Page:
By Gene Johnson
June 26, 2017
SEATTLE — On again, off again, off again, off again and now, partly back on: That’s the peculiar route of President Donald Trump’s travel ban after a Supreme Court decision Monday allowing a limited version to take effect.
The high court said the president’s 90-day ban on visitors from Iran, Libya, Somalia, Sudan, Syria and Yemen can be enforced pending arguments scheduled for October as long as those visitors lack a “credible claim of a bona fide relationship with a person or entity in the United States.”
But much remains murky: What exactly is a bona fide relationship? Who gets to decide? Will the travel ban even still be an issue by the time the justices hear arguments?
Here’s a look at some key issues surrounding Trump’s executive order:
WHO’S THE WINNER?
After the lower courts found the travel ban unconstitutionally biased against Muslims and contrary to federal immigration law, Trump hailed the Supreme Court’s decision as a “clear victory for our national security.”
It was a legal win for the administration — to an extent. Three justices — Clarence Thomas, Samuel Alito and Trump appointee Neil Gorsuch — said they would have allowed the travel ban to take effect as written.
But the other six kept blocking it as it applies to those traveling to the U.S. on employment, student or family immigrant visas as well as other cases where the traveler can show a “bona fide” connection to the U.S.
That’s no minor exception, according to immigrant groups, who say relatively few people come to the U.S. from the affected countries without such close ties.
Likewise, the justices said, refugees can travel to the U.S. if they demonstrate those connections — contrary to the part of Trump’s executive order suspending the nation’s refugee program.
“This decision is a true compromise,” said Kari Hong, an immigration law expert at Boston College Law School. “It is true that the travel ban is allowed to go into effect, but the Supreme Court substantially narrowed who could be denied entry.”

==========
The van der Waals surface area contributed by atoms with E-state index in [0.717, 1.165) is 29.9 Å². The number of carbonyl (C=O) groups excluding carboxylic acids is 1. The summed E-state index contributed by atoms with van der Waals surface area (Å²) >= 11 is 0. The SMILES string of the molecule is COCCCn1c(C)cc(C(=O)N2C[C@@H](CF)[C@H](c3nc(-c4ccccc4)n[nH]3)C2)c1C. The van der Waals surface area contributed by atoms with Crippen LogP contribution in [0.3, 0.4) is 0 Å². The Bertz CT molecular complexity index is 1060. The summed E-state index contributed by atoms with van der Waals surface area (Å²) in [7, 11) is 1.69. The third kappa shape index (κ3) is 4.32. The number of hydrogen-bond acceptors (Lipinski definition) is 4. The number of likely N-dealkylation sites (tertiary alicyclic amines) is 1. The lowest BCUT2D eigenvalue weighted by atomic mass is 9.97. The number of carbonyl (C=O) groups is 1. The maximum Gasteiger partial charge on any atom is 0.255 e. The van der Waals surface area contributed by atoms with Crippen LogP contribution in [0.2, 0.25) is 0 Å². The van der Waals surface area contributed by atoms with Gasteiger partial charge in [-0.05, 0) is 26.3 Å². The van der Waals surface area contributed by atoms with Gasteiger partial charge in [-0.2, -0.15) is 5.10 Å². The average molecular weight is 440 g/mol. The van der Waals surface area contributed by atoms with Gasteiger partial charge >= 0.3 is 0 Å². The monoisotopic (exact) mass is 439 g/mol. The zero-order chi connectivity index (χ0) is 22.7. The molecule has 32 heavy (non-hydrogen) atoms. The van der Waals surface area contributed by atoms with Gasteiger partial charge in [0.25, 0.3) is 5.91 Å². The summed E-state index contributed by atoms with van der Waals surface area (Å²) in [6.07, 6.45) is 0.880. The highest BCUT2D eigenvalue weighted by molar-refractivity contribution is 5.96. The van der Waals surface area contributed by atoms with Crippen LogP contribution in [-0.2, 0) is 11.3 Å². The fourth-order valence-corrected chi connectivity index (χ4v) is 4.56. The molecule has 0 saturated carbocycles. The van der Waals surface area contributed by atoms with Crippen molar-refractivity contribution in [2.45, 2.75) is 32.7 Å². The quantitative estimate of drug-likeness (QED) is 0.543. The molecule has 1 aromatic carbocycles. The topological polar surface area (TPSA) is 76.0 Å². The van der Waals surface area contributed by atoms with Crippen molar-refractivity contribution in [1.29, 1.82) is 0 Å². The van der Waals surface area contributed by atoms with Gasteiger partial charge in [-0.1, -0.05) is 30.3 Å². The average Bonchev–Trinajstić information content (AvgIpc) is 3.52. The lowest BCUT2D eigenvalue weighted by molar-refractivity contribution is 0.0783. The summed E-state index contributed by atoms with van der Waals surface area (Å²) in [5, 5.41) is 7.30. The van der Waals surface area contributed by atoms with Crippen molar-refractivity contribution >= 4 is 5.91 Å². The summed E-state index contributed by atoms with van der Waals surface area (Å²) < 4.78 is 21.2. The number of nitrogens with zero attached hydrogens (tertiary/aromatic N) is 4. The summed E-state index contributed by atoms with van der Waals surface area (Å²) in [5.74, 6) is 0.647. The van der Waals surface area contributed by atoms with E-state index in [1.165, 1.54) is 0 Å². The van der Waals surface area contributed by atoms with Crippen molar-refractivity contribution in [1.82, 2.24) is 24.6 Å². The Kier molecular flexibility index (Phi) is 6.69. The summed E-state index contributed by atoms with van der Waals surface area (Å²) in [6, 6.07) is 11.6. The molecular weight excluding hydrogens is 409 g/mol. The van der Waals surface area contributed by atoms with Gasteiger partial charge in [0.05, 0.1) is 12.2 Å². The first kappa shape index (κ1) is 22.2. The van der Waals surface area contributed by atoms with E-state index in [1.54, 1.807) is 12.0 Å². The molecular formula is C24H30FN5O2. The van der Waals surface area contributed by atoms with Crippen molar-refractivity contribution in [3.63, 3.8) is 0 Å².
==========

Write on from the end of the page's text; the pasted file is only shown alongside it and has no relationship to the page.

Immigrant rights advocates welcomed the ruling for showing that the president’s authority on immigration is not absolute and ensuring people with connections in the U.S. will be allowed to enter. But they said they are worried about other immigrants, including refugees who may be desperate for help but lack U.S. relations.
BUT WHAT’S ‘BONA FIDE’?
The court’s majority laid out the “bona fide” relationships it had in mind. For individuals, a close family relationship is required: A spouse or a mother-in-law would be permitted. So would a worker who accepted a job from an American company, a student enrolled at a U.S. university or a lecturer invited to address a U.S. audience.
What’s not bona fide? A relationship created for purposes of avoiding the travel ban, the justices said.
“For example, a nonprofit group devoted to immigration issues may not contact foreign nationals from the designated countries, add them to client lists, and then secure their entry by claiming injury from their exclusion,” the court wrote.
Still, Thomas, Alito and Gorsuch found that guidance confusing and unworkable.